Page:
Immaculate Conception and St. Dominic, Stone

 

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27th Sunday in Ordinary Time

For the Last several Sundays, the Lord in Matthew’s Gospel has stressed a central point: How our God goes out of His way and gives us every chance to accept Him and to receive His blessing, His joy and His life and be engaged in the loving work of His Kingdom.

You will remember, the vineyard owner who goes out several times during the day searching for people who want work and have been ignored by employers. He is proactive and inconveniences himself to find workers, especially those who will be latecomers. The owner pays the same wage to the latecomers who do only one hour’s work as he does those who have been there all day. How pro-active is our God! The Good Shepherd constantly searching and eager to reward.

Then, last week, we had the father and his two sons. How pleased the father must have been to see his child change his mind and help him working in the vineyard. The teaching for us: that God is patient. He loves us through and through and allows us our doubts, delays and preoccupation. Thanks be to God, the Holy Spirit comes upon us and, like the Prodigal Son, we come eventually come to our senses, change our minds/lives, appeal to His loving inclusive healing Divine Mercy, and place ourselves in God’s life giving arms. Like the thief on the cross, God welcomes us even at the last moment and, overlooking the delay, He will be pleased and will give us life.

Today we have the vineyard again. The vineyard can be Israel, God’s people, the Kingdom of God and the environment of our daily lives. We are the tenants. The owner is of course, God our Father. Let us look at God’s investment and what lengths He goes to.

The Master builds His vineyard. God created the world. God did not create the world just for the sake of it. He created it as the environment for His crowning act of creation: us. We are not just another species, and if we are gone the world is not fine without us. Look around you, it was created to give us a place to be. Are we humbled by this realisation or do we take it all for granted? Respect for the environment will come from the realisation we do not own the world, it belongs to God and we, as stewards, will be accountable as to how we treat His creation.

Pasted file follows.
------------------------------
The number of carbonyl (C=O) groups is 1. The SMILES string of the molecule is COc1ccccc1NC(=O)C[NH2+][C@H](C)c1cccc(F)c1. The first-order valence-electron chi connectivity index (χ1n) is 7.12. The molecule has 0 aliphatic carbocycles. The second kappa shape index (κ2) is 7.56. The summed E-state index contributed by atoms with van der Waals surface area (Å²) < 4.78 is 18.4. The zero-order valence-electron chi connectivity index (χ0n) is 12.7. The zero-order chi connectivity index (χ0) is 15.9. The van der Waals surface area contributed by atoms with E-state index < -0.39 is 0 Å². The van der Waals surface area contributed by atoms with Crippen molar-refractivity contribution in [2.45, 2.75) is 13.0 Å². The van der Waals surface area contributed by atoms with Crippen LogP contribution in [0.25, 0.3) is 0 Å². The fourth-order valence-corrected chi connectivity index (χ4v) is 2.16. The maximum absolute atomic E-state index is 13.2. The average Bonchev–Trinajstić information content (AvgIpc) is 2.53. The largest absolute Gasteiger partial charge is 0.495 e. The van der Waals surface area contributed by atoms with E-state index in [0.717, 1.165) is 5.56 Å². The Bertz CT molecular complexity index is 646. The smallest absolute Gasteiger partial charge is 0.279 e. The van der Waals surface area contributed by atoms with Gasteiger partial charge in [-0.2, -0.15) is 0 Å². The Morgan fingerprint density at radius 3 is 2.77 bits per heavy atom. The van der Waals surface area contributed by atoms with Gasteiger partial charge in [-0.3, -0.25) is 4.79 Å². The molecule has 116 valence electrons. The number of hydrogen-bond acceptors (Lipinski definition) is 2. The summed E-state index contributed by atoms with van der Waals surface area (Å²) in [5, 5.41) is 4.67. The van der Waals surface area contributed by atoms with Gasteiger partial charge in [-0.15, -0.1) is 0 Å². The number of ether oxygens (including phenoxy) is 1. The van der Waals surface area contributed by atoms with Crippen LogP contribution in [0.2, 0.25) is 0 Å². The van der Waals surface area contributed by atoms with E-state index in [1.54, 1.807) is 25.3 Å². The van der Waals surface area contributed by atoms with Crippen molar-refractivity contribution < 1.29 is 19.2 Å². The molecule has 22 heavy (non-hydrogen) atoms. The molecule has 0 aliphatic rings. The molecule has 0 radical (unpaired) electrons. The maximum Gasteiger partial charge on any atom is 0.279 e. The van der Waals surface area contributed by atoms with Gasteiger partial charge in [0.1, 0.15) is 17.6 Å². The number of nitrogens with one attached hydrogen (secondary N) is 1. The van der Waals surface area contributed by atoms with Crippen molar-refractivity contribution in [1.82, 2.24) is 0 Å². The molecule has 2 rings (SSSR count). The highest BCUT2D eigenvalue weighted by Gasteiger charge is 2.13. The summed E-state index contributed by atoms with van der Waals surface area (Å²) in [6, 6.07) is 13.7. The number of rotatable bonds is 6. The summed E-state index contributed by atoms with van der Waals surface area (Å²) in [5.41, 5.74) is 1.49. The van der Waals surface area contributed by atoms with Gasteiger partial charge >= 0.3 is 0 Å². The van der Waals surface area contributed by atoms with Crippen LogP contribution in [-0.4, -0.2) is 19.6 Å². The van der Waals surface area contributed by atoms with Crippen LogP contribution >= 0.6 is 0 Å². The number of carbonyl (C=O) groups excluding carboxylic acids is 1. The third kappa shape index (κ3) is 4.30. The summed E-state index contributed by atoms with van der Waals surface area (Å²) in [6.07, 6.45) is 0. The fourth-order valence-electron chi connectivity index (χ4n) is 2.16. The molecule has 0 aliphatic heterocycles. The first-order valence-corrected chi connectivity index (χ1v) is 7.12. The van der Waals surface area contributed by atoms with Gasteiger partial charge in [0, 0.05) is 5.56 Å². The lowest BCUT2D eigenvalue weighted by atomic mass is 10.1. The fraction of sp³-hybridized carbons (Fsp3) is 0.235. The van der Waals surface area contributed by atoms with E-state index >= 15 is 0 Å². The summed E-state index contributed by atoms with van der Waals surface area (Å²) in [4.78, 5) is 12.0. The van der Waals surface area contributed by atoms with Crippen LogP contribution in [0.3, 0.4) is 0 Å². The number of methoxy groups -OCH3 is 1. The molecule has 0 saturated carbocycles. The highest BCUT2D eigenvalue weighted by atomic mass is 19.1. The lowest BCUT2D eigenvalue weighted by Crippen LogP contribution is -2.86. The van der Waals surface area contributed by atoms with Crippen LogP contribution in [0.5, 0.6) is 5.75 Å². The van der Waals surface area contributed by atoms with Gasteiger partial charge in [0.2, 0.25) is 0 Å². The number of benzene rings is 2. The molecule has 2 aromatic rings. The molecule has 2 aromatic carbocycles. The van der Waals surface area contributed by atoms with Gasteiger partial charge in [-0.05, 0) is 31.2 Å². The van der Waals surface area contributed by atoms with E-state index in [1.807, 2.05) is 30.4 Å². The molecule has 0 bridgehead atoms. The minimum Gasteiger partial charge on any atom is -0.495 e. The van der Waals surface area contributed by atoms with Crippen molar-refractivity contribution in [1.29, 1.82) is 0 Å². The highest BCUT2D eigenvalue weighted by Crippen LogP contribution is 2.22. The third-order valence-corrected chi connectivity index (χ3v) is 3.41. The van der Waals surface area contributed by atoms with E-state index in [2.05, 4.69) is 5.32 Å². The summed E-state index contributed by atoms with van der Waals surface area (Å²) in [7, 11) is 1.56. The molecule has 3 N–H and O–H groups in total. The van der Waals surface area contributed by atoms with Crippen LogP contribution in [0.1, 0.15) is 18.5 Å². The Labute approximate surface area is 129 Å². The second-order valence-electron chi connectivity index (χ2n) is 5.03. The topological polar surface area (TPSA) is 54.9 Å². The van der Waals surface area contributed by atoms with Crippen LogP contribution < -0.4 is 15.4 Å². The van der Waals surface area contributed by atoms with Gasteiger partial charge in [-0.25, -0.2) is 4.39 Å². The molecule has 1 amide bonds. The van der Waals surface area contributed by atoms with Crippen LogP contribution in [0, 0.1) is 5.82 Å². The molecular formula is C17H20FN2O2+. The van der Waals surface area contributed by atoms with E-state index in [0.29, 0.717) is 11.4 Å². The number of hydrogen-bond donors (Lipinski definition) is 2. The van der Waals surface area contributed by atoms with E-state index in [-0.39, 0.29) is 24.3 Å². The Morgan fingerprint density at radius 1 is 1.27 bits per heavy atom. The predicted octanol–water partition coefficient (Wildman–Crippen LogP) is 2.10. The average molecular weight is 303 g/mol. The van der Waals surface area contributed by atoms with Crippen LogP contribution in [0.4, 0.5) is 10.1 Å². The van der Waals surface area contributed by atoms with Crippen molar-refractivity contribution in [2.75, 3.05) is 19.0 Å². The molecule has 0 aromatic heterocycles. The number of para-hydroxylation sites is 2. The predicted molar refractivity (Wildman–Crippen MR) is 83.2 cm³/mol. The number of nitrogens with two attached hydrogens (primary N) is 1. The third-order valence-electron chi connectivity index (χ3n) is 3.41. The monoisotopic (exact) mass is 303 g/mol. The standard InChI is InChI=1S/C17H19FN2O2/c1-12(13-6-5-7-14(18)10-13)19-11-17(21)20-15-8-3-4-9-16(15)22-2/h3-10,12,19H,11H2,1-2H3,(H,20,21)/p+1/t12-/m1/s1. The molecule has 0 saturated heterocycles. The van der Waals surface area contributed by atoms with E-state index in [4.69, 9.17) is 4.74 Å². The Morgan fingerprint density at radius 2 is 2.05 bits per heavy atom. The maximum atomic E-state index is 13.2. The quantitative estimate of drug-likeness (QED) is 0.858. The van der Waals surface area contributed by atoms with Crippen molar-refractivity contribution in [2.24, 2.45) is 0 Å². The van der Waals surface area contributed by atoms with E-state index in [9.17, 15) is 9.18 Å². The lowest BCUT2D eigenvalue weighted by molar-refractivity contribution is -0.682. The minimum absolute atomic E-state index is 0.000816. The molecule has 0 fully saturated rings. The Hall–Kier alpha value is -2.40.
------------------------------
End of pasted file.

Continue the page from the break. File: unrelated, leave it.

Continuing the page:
The Master prepares the soil. Connemara, Co. Galway, Western Ireland is very beautiful and often wet (that’s why the marble is green). It has a proliferation of stone walls. I remarked to my friend once how pretty these walls were. He being the practical-farming sort, pointed out we were in one of the stoniest places God created, and each stone had to be laboriously heaved from the earth to try and clear the ground for crops/animals. What to do with all the stones? Hence the many stone walls – Pretty? Yes. Hard work- you bet. It is back breaking labour to reclaim stone cluttered soil. Yet the Master doesn’t leave it to the tenants, he does it himself. So too, God facilitates our lives by working hard on our behalf. As Jesus once taught: look at the flowers of the field and birds of the air, God dresses them for our admiration. He provides for us at every turn. Every day we wake, He has given the day to us and the blessings we enjoy.